Die State Food and Drug Administration (SFDA), die in China für Medizinprodukte zuständige Behörde, hat ihren Namen auf China Food and Drug Administration (CFDA) geändert.
The State Food and Drug Administration (SFDA) of China has set new ruleseffective January 1, 2013 that would mete out more severe punishment to medical device and pharmaceutical manufacturers for certain violations.
The SFDA notice lists several violations that warrant more aggressive enforcement of China’s Administrative Punishment Law applied to drugs and medical equipment, while at the same time granting local and regional officials more discretion in determining penalties for violators.
Violations warranting more severe penalties include production and sale of counterfeit or substandard medical devices that cause injury; production of counterfeit or substandard devices by companies found previously to have committed similar violations; and avoiding SFDA supervision or inspection or tampering with evidence that would incriminate the company in question.
The State Food and Drug Administration (SFDA), China’s medical device market regulator, will begin requiring all outside labeling and packaging of devices to be provided in Chinese starting in April 2013.
According to the SFDA and the Regulatory Affairs Professional Society (RAPS), a recent SFDA notice sent to the agency’s provincial and municipal branches in China mandates that all outside labeling and packaging of medical devices include a version in Chinese. Failure to provide labeling and packaging text in Chinese will prevent manufacturers and sponsors from marketing their devices in China.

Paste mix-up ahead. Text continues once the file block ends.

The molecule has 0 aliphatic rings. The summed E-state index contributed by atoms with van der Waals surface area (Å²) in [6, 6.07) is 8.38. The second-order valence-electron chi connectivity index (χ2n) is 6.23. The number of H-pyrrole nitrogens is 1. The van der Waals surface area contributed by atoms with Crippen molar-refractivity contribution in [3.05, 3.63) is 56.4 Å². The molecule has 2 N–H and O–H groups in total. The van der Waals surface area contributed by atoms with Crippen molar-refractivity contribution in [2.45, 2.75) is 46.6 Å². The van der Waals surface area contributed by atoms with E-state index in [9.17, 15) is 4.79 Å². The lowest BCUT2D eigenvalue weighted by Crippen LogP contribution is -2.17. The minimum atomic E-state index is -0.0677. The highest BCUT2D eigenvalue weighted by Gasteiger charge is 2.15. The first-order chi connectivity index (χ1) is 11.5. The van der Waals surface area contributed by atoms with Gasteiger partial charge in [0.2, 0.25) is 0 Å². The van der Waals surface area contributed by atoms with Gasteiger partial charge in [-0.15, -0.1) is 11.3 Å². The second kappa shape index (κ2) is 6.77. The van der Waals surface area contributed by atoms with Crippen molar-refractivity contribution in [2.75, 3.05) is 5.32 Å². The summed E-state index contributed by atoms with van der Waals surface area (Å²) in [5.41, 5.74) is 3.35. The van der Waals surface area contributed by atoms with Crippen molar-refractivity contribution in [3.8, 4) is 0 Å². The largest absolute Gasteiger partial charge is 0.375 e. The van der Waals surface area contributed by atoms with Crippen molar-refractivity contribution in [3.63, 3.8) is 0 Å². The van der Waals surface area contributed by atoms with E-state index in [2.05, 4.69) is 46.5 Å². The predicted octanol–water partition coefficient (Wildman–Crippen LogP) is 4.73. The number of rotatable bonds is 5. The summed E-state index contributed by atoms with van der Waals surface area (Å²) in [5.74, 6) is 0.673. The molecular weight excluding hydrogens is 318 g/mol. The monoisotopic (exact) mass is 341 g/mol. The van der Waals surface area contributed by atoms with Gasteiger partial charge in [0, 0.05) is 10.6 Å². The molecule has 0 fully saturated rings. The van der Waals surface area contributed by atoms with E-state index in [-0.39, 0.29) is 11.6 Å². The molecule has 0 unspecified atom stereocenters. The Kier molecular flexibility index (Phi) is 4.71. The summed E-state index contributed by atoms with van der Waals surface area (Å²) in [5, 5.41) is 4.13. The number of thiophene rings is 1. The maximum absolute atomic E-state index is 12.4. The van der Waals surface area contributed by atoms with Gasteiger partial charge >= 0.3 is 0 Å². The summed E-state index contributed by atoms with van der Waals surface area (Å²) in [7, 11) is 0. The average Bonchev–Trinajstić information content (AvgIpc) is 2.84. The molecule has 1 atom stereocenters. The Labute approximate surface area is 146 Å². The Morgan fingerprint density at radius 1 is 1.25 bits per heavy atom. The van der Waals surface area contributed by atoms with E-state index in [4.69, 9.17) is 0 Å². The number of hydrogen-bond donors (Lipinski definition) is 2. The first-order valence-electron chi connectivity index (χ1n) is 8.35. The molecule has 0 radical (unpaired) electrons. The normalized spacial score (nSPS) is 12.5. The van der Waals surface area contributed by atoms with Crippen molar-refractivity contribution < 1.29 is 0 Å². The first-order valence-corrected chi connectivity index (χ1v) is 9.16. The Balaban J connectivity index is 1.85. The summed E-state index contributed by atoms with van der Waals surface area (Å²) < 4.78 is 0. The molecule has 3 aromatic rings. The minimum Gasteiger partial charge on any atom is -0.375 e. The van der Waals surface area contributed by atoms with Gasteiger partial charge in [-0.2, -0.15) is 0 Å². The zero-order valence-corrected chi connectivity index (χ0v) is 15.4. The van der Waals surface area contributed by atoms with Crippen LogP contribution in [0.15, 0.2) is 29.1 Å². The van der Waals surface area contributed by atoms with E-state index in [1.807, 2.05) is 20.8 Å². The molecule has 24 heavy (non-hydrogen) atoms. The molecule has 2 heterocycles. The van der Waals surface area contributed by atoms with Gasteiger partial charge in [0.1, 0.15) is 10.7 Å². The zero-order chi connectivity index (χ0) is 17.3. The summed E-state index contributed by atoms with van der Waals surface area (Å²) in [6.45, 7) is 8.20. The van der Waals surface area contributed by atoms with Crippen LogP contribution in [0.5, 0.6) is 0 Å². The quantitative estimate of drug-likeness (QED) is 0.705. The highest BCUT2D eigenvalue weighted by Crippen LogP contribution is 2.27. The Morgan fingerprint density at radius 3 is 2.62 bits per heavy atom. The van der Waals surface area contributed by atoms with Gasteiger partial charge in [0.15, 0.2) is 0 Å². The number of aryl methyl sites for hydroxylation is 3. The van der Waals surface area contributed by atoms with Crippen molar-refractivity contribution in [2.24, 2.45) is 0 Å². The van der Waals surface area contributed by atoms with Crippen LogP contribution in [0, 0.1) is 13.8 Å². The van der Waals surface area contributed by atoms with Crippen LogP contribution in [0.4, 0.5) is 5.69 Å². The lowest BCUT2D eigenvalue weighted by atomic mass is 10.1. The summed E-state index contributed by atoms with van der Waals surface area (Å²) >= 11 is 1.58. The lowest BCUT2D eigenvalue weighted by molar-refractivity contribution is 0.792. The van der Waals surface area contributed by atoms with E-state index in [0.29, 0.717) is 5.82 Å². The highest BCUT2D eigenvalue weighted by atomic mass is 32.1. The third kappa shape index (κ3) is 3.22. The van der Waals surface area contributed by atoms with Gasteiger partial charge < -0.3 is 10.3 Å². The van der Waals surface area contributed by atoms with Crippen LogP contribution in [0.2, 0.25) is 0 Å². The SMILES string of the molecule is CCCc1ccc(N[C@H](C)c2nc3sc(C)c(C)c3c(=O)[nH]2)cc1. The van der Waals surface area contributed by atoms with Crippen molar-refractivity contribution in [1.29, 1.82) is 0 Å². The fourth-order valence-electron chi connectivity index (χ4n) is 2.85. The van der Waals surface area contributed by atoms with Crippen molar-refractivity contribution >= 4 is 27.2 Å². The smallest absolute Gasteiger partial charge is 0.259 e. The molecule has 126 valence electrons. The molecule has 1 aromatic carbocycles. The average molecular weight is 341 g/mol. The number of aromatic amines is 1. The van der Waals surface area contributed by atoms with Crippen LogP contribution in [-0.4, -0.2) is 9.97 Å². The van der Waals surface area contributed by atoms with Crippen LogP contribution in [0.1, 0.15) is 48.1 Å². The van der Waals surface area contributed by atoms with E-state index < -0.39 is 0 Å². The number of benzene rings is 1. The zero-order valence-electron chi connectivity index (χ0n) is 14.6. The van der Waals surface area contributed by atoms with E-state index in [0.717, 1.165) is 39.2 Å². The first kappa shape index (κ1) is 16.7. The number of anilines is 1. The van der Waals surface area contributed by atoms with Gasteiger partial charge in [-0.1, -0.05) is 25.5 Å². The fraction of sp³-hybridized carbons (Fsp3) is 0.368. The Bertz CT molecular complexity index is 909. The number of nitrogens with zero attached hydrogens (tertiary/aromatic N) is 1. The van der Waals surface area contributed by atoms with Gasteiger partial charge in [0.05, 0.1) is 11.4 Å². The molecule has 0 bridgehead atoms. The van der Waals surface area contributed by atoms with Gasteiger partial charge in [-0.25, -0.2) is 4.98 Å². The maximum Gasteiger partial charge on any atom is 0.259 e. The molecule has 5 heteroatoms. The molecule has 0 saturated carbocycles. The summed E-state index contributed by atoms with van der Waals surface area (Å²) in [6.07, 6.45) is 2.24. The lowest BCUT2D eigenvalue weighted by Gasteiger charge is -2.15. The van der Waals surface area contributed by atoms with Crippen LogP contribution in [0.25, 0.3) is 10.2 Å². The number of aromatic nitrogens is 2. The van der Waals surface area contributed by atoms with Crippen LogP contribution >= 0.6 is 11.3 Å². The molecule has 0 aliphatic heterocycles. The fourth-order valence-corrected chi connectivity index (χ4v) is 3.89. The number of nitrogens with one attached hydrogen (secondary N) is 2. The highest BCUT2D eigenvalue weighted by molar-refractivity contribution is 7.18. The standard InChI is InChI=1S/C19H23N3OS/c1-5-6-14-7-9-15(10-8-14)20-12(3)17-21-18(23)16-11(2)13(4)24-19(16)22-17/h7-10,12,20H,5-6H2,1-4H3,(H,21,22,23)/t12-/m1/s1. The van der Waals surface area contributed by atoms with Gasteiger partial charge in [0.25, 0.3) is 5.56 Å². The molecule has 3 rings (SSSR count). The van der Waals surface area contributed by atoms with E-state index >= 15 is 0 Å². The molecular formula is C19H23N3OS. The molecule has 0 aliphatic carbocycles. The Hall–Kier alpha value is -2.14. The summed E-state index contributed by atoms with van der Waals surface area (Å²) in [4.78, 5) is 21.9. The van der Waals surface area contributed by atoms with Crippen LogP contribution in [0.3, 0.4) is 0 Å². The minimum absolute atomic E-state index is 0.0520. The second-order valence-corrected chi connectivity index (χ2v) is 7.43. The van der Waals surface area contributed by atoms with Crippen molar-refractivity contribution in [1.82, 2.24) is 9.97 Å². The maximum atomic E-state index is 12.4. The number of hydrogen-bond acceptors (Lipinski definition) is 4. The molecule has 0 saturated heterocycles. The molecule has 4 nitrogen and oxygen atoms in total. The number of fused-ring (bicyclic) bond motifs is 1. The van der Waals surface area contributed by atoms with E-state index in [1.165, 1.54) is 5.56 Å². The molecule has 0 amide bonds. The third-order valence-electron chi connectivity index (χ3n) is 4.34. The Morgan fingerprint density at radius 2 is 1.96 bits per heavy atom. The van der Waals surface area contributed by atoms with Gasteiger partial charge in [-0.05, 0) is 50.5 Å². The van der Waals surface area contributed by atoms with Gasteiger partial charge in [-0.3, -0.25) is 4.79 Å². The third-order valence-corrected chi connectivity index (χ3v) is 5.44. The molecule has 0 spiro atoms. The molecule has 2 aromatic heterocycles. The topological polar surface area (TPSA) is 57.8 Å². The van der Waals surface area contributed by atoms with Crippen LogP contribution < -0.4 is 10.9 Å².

Recent regulations implemented by China’s State Food and Drug Administration (SFDA) now allow unannounced inspections of medical device manufacturers.
China’s State Food and Drug Administration (SFDA) strengthened its efforts to protect human health and safety via regulation of medical device recalls.
A new Citigroup Global Markets report on China’s medical device and technology industries expects the market to reach $5 billion in 2012, due primarily to increased hospital purchasing budgets, government investments in hospital upgrades and expansion, and robust hospital construction cycles in China through 2015.
Update 12/20/2011: According to Emergo Group sources in Beijing, the waiver policy was instituted by the Beijing FDA (BFDA) rather than the SFDA. Furthermore, the policy applies only to domestic medical devices in China, not imports.
Saudi Arabia’s Medical Device Interim Regulation (MDIR), which includes new documentation requirements for foreign manufacturers importing to the Saudi market, have gone into effect.